The art museum also disclosed previous gifts of 43 other modern and contemporary works, made between 1953 and 2005 by Pulitzer and her late husband, Joseph Pulitzer Jr. ’36, and by Mr. Pulitzer and his first wife, Louise Vauclain (who died in 1968), and of financial support that enabled the museum to purchase 92 additional works—thus accounting for a significant part of the museum’s modern and contemporary holdings. The announcement comes at a time of major physical renewal of the art museum complex (the Fogg, Busch-Reisinger, and Sackler museums)—a core element in the proposed expansion of the arts at Harvard, and their further integration into academic and extracurricular life.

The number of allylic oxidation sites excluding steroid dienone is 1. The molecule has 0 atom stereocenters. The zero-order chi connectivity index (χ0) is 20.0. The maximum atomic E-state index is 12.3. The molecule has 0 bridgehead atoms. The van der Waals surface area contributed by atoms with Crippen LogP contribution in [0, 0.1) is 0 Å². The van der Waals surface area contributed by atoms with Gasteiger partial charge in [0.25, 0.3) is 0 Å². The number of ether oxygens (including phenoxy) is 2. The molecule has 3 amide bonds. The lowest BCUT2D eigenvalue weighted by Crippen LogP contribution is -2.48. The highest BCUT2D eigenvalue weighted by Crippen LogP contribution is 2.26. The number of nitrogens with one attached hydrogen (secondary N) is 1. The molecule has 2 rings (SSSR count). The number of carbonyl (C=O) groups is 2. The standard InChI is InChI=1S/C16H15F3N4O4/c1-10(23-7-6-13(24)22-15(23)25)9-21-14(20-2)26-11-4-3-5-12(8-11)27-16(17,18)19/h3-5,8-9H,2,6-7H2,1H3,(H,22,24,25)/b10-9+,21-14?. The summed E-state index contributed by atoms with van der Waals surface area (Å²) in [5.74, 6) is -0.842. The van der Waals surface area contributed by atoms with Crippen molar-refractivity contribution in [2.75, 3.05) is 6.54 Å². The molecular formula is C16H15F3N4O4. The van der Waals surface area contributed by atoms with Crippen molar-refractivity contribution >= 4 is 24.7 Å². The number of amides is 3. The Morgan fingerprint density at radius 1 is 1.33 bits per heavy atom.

Said Emily Pulitzer in the University’s news release, “Both Joe and I have supported the art museum over the years in recognition of Harvard’s unparalleled role in the development of professionals in the arts worldwide and because of our belief that the arts are a cornerstone in learning and education in all fields.…I am very proud to support the museum as it moves forward.”

President Drew Faust added, “Emmy’s generosity will help ensure that [the arts] play an even more robust role on campus and in the lives of all our students, whether they are studying the arts, economics, law, medicine, physics, or other disciplines.” In a conversation, she amplified her enthusiasm for “an enormously important gift in so many dimensions”—from renovation of the Fogg to the “injection of energy and possibility” that “reinforces everything we’re trying to do” in mobilizing commitment to the arts.